Our Christian brethren are often times coerced, disregarding their own means to attain material possessions, to depend sometimes wholly on faith and to surrender a portion of their hard earned means to financing the gospel weaved into a prosperous lifestyle of a good news peddler. While the elite of the cloth, the pastors and bishops, only have to rely upon the tithes of the congregation and nothing else to survive... A typical case of an abstract promise in exchange for material means and no guarantees, religion in this sense is much like politics.
Pastors don't need faith to manifest their heart's desires into the physical... They only need you and for you to keep believing enough to keep giving. It's the congregants that need to live by a combination of faith and money, for the small things like the kids' education unfortunately. The most quoted verse on tithes, Malachi 3, reads "... Bring your whole tithe, so that there may be food in the storehouse... See if I will not open wide the floodgates of heaven... I will prevent pests from devouring your crop...".
What does this vague collection of words mean? It can't be referring to literal food, or can it? But what about expenses incurred by the church? Yeah what about them? Can tithes be used to fund the institution of church? I think faith should be the currency, especially for pastors and their endeavours. Maybe the pastors can explore storing up their faith in little jars marked by dates and potency... However, chances are these faith jars, if they did exist, would get sold back to the congregants to top up their own faith in times of need...
On The Ethical Herding Of Sheep
This is an ethical question ultimately, and most of the question is, how are we going to separate bullshit from belief? The Pastor, in these dire times of #FeesMustFall must have had the ethical duty to question the funds and have the necessary conversations with the young man's elders, 21 years old, as he is. But the blessed and distinguished man of the cloth did not see it to be strange, but fair. The unfortunate part of all of this is his right to behave as he does, blasé, all "god blessed me Hallelujah!!!", and "I'm innocent in all this..." but when we're feeling most holy, that is when we should check ourselves for fleas of grandiose, remembering the right to act does not qualify the act to be right. Basically.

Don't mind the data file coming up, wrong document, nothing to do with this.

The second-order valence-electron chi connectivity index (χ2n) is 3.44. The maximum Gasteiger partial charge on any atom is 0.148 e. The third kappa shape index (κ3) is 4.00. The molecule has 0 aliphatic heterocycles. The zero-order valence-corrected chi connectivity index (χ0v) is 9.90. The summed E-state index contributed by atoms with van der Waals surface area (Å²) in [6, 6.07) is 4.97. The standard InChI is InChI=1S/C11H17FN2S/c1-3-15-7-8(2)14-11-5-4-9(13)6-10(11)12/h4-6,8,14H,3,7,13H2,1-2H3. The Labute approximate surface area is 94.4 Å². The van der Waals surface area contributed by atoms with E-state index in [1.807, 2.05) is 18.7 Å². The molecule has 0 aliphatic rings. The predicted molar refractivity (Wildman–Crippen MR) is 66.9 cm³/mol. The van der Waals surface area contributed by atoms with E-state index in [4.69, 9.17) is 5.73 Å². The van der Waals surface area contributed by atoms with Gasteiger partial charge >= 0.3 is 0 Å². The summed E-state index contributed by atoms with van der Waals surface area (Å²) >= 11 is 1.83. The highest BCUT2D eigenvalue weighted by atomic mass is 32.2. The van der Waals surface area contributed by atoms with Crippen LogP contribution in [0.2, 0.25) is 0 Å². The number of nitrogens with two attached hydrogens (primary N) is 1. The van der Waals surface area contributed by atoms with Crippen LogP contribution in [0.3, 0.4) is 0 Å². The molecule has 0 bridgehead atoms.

For all we know the pastor could have brainwashed the young man, (yes, because brainwashing is a real thing). But, there is also another reality, the young man could be joyously giving because he genuinely believes, even his god speaks to him in his mother tongue and he is comforted, not fazed by all this worldly debate about that money the lord had giveth. He, 21 year old student at Jeppe College, Joyous because the R49K in question was paid straight into the Music Store account to help improve the church sound system and instruments...
Maybe in his heart that was self-sacrifice for the greater good, and this R49K would be doubled and pressed together and shaken and caused to overflow with many more R49K's from the vaults of heaven or the Vatican or wherever miracle money comes from. Why would we not want that for him? Trusting that he as a reasonable 21 year old has made a sound decision regarding the direction of his life? Knowing full on what he is doing? Do we not trust ourselves to raise 21 year olds to be able to discern the disinformation from all corners of society? Or do we not trust the society we have created, and the subsequent seekers of coin by any means necessary? Because probability is a strange science and it confirms that if it has happened before, the chances of it happening again increase... And yes, we've heard these stories, but always leave room for a surprise. Surely stranger things are yet to happen.
PS: This is what you get for raising god-fearing children. Whatever that means.Suggest a correction